I'm also a big believer in free weights. The sheer act of balancing free weights means that you are triggering all kinds of stabilizer muscles that will never be triggered on a machine. Also, machines lock you into one pattern of movement. Free weights allow more freedom of natural movement that is based on your actual physiology (no one fits the one-size-fits-all of a machine!). Some studies have shown that people who use free weights suffer less injuries because of the natural flow of the movement, and the fact that your brain learns to trigger your muscles in a more "natural" way, similar to how you use muscles in real life. Also: Most gyms have free weights, but most gyms probably do not have your "favorite" machine.

[6] Do slow reps to recruit maximum tissue and avoid injury 

Many people go into the gym and bang out reps with horrible form so they can brag about how much weight they lift. And relatively quickly, these people are using weight that their body cannot sustain, repping with too much velocity, using poor control and bad form. And almost as quickly, they injure themselves by pulling or tearing or ripping something that takes weeks or months to heal. I've seen it dozens of times.

So slow down. Use less weight. Pause when you fully contract the muscle. Let the weight down slowly. Feel the burn. Not only will you keep yourself from injury, but you will also recruit more muscle fibers in the process, leading to better defined, stronger muscles.

[7] Train fewer sets with higher intensity: Go to true failure at 8-12 reps, do drop sets, or do super sets 

This is the basic insight of what is called "High Intensity Training" (HIT). If you are doing set after set after set, never going to the point of failure (muscular exhaustion), then you are not triggering growth response in the muscle. You are just "toning" (which is fine if all you want to do is tone). But if you want to grow your muscles and/or become stronger, you must go to failure. It is better to do 2-3 sets that go to true failure than to do 10 sets that leave you feeling fine. There is more research and techniques that go into an HIT program than I can do justice to, so if you are interested, click the links above.

[8] Alternate activity days to avoid overtraining

If you train the same muscle day after day after day, you may gain endurance (think about a marathon runner), but you will not gain strength and muscle. In fact, if you use weights every day on the same muscle groups, you will probably over-train badly, leading to loss of muscle mass, loss of strength, and easy injury.

For teenagers in the midst of their growth, a person can probably handle working the same muscle group with weights every 3 days or so. For adults-- who have less testosterone and other growth hormones flooding the body, not to mention families and work schedules-- it seems best to not work the same muscle group with weights more than every 5-7 days (especially if you are doing HIT, see #7 above).

I find it works well to intersperse weight training days with days that I systematically stretch all muscle groups, use the foam roller to roll out knots, and/or do some type of cardio activity for 30 minutes (even if it is just walking in the park with my family). Alternating activities also provides a schedule I can handle as a busy husband, father, and priest. For more info and links, see the schedule below:

A Sample Workout Schedule:
Day 1 - Pulling Workout (see below)
Day 2 - Stretch (see this or this) / Roller / Cardio
Day 3 - Pushing Workout (see below)
Day 4 - Stretch (see this or this) / Roller / Cardio
Day 5 - Rest

[9] Feed muscle health with daily vitamins,  fiberprobiotics, water to hydrate and flush, and 1-1.5g protein per 1kg of body weight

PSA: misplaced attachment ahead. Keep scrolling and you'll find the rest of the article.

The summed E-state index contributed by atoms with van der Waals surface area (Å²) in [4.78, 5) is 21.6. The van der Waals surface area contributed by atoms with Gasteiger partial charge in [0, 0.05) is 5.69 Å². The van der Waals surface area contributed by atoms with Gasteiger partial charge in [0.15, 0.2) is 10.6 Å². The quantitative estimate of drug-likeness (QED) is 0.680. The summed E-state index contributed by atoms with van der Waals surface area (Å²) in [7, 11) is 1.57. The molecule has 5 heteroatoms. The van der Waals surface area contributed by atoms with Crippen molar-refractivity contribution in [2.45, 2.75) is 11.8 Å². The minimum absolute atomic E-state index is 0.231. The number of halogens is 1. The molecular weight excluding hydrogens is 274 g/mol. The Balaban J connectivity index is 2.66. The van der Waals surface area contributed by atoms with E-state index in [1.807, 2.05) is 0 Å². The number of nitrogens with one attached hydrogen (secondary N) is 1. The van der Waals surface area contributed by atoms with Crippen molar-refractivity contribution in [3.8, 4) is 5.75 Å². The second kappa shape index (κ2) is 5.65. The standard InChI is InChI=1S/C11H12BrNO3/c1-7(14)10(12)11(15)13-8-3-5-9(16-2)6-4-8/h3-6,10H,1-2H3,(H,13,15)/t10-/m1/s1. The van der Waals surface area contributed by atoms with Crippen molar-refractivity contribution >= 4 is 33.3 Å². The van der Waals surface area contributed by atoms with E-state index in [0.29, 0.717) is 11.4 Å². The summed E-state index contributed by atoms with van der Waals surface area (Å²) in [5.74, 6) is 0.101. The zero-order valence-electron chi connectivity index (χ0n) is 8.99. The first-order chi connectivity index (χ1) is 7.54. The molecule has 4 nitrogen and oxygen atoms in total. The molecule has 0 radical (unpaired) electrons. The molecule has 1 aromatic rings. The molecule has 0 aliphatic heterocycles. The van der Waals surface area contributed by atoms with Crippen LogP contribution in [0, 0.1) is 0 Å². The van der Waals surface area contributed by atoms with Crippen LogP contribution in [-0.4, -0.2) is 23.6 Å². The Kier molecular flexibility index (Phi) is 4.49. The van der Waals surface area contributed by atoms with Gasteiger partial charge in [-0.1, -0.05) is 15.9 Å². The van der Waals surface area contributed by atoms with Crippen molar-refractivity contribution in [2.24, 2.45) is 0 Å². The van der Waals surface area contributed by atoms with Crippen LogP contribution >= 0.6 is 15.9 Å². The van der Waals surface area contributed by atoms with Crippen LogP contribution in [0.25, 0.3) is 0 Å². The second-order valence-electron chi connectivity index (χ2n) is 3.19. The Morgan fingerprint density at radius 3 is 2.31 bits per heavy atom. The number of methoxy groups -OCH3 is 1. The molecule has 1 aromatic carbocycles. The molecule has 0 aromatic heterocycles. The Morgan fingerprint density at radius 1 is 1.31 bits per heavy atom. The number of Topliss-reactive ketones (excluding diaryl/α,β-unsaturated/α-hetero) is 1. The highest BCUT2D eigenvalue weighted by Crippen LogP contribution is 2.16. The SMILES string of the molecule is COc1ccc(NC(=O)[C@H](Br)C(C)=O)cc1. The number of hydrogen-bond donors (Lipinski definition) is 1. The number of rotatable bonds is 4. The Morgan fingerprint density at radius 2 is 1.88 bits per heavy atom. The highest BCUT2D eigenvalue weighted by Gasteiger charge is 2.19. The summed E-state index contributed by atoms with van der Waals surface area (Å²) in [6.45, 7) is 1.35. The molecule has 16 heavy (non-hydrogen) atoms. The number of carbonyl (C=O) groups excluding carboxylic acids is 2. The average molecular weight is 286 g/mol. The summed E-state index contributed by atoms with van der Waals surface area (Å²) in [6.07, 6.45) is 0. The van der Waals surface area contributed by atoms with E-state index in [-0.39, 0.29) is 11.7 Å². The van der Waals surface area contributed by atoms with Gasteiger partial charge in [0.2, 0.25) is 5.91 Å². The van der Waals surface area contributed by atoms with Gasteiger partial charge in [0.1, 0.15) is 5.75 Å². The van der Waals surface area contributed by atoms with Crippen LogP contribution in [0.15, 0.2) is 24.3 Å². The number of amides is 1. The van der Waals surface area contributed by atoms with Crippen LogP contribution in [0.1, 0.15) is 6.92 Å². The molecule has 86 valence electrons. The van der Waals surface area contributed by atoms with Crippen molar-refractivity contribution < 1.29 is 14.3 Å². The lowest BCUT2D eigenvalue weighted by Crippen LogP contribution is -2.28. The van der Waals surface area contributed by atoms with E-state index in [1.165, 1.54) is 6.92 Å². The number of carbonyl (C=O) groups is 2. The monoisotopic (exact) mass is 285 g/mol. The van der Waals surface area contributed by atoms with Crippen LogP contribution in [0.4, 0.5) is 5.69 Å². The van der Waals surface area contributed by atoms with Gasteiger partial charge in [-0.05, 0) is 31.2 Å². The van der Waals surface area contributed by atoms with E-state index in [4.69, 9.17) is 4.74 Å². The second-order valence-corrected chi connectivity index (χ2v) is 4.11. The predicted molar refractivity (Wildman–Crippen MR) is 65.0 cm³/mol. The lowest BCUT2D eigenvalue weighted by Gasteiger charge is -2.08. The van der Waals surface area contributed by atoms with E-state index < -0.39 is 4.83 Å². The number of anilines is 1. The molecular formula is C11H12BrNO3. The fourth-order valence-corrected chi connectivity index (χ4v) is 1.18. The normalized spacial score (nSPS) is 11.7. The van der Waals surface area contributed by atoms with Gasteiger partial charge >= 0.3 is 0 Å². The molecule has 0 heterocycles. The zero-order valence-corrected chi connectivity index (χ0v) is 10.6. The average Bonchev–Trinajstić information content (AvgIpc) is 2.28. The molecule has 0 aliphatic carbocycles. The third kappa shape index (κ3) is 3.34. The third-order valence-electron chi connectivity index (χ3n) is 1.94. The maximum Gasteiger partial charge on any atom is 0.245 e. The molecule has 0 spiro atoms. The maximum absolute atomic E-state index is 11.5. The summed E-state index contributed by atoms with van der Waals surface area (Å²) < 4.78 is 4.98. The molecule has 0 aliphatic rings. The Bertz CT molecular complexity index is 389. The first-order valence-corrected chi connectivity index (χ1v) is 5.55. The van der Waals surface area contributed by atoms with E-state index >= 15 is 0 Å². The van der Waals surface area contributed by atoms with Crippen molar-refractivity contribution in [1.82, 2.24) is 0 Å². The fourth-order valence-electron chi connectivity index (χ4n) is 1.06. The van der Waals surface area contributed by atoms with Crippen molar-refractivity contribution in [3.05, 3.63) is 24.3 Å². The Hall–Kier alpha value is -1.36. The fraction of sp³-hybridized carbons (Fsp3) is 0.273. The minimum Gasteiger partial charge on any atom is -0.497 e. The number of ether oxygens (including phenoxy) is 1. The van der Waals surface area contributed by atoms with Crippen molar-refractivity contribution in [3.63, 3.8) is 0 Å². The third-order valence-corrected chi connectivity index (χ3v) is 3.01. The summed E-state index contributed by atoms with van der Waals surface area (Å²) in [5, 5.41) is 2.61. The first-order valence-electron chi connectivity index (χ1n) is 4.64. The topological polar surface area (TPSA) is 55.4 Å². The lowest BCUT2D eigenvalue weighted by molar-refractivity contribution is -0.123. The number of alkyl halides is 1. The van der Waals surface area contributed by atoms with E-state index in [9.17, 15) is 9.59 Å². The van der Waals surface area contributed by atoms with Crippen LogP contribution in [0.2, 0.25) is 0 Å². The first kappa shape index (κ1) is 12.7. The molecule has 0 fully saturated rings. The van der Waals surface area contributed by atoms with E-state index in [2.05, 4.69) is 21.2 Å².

You are what you eat: From the spiritual practice of Eucharist, to the physical practice of a healthy diet! I will not even think of trying to tell you how to eat to loose weight. I have not been very successful in that area (although I have lost 20 pounds last year, and have not gained weight in over 5 years).

But what I am relatively successful at is eating in such a way as to maintain strength and overall health. And if I had to narrow that down to three emphases for me, it would be the following: Let's pretend your body is an automobile. How do you keep it running? Well, you make sure it has gas for the engine to run, it has the other fluids that keep its insides running smoothly (oil, transmission fluid, etc.), and that it has clean intakes (air filter, gas filter, etc.).

In the same way, to me the body simplifies into three major food components to keep it running:

  • Macronutrients: These are the "gas" of the body. They include clean water, lean protein, good fats, and long-chain carbohydrates. I try to intake around 1/2 to 1 gallon of water per day and 1.5g of protein per kg of bodyweight. I try to stay away from overly fatty foods. And I try to stay away from sugars, and consume long-chain carbs that are slow burning (found in whole grain breads and pastas). If you ware trying to figure out how many calories you need per day, see this guide, and then calculate your calorie needs here. Other great resources include the Resting Metabolic Rate calculator and Activity Guide at caloriesperhour.com. Also Loseit.com has a great app for keeping up with your diet and exercise. 
  • Micronutrients: These are the "oils" of the body. They include daily multivitamins and probiotics, and specialized supplements such as fish oil, B-vitaminsmagnesium, or calcium. Vitamins, if you don't know, are often very divisive in the fitness community. Every year or so, a study will come out saying vitamins don't help at all, followed by a study the next year saying they do. Pragmatically, I know I do not have access to food which gives me all the nutrients I need. So I supplement, and I swear by it. As for probiotics, there are lots of studies that show that your absorption of food is greatly helped or hindered by whether you have good bacteria (probiotic) or bad bacteria living in your colon. It is in your best interest to keep your digestive tract as healthy as you want the rest of your body to be. Thus, I take a multivitamin, a probiotic, and a fish oil every day, and I use other supplements as needed.